1. Agriculture World

More than 20,000 MT of Biomass Used in 7 NCR Thermal Plants

One technique to reduce stubble burning is to use paddy straw in power plants. CAQM member secretary Arvind Nautiyal said the commission had issued statutory directives to 11 thermal power plants within a 300-kilometer radius of Delhi to mandate the co-firing of biomass with coal by substituting 5 percent to 10% of coal with biomass.

Abha Toppo
Picture of a Thermal Plant
Picture of a Thermal Plant

Around 20,830 metric tonnes of biomass, including rice straw, have been used in seven thermal power plants in the NCR so far, with a tender procedure for another 43 lakh metric tonnes currently underway. According to data provided at a session on agricultural stubble management held last week by the Commission for Air Quality Management (CAQM) as part of a discussion on strategies to decrease air pollution in Delhi-NCR.

One technique to reduce stubble burning is to use paddy straw in power plants. CAQM member secretary Arvind Nautiyal said the commission had issued statutory directives to 11 thermal power plants within a 300-kilometer radius of Delhi to mandate the co-firing of biomass with coal by substituting 5 percent to 10% of coal with biomass.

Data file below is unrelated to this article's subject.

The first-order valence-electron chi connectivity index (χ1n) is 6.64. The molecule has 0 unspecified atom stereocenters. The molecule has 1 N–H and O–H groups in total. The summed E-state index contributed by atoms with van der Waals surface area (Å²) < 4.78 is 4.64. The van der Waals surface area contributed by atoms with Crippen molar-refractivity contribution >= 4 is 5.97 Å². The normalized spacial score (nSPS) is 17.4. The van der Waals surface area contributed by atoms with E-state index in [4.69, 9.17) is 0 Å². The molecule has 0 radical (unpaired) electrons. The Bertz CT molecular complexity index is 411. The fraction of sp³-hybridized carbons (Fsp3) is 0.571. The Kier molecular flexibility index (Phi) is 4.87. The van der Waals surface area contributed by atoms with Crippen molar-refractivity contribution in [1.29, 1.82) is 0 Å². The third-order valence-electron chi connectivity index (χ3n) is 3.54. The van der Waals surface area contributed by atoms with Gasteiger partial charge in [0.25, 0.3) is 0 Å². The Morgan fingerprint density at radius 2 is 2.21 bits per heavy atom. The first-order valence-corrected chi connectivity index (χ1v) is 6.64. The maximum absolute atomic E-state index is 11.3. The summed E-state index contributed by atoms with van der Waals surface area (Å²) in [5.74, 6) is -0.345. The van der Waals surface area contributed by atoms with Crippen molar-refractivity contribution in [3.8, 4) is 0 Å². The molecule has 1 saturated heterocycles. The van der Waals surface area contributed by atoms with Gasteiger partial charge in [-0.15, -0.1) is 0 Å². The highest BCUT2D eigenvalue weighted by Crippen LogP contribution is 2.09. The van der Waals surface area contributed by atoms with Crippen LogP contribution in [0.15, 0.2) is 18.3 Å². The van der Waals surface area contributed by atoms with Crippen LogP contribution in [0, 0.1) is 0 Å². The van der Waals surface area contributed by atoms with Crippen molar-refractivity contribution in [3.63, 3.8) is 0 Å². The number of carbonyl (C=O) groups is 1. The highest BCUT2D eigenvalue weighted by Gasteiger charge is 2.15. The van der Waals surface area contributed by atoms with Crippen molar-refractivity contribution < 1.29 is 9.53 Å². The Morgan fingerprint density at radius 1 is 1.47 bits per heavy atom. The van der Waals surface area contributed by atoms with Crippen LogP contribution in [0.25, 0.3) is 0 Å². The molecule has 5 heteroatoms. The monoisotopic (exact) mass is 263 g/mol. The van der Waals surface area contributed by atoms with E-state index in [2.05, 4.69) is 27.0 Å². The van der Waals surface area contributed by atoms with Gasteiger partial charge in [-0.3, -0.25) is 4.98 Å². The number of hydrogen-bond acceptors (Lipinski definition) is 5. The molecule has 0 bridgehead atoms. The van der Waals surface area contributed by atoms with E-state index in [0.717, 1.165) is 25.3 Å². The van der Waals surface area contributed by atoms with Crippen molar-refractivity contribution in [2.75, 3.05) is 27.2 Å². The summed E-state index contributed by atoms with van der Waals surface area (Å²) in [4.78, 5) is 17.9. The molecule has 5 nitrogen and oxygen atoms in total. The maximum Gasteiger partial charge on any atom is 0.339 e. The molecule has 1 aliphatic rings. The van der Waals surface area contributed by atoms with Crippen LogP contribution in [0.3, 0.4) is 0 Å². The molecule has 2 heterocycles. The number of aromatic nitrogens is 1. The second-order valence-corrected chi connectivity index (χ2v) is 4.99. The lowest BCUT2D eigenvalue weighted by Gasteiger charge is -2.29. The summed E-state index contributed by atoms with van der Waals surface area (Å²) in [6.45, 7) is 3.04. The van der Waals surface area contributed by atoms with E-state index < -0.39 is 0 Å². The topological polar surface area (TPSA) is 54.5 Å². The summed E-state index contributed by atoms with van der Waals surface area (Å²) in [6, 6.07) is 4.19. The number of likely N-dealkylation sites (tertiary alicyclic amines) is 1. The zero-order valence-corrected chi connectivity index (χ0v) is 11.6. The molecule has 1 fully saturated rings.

Last September, these directives were released. According to another NTPC presentation, seven of the 11 power facilities in NCR are co-firing coal and biomass. Two of these plants are run by NTPC, which is part of the central government, and the other five are run by private companies. Power plants must make use of as much paddy straw as possible.

According to Nautiyal, around 1.16 million tonnes of agricultural residue are utilized in Punjab using 'ex-situ' stubble management methods such as biomass power plants.

Straw is used for a variety of purposes, including power generation, industrial boiler fuel, composting, and packing. The amount used is a minor percentage of the total amount of straw produced in Punjab, which was 18.74 million tonnes in 2021. Haryana produced approximately 6.8 million tonnes of straw.

In addition to PNG and other cleaner fuels like propane, butane, or LPG, industries in the NCR are allowed to use biomass fuel, according to Nautiyal. According to him, ex-situ stubble management necessitates a mapping of all districts for straw supply and demand from sources.

"It's not a supply issue; it's a logistics one." The straw will not be used in its current state; it must be processed and transformed into briquettes, pellets, or other forms as required by the industry. The key is to store the straw, transport it, treat it, and make it available for long-term usage," he noted.

"The issue is not about machine availability," Nautiyal said of in-situ stubble management, in which crop residue is treated on the field using machinery. They number more than 2 lakh and are fairly numerous.

“The problem is determining how to map the requirements and maximizing their availability throughout harvest season. Despite the fact that the means are available, the reach is limited, and despite the availability of machines, field use is limited. The bio-decomposer, a solution sprayed on stubble to aid decomposition, must be used in conjunction with the machines,” according to Nautiyal.

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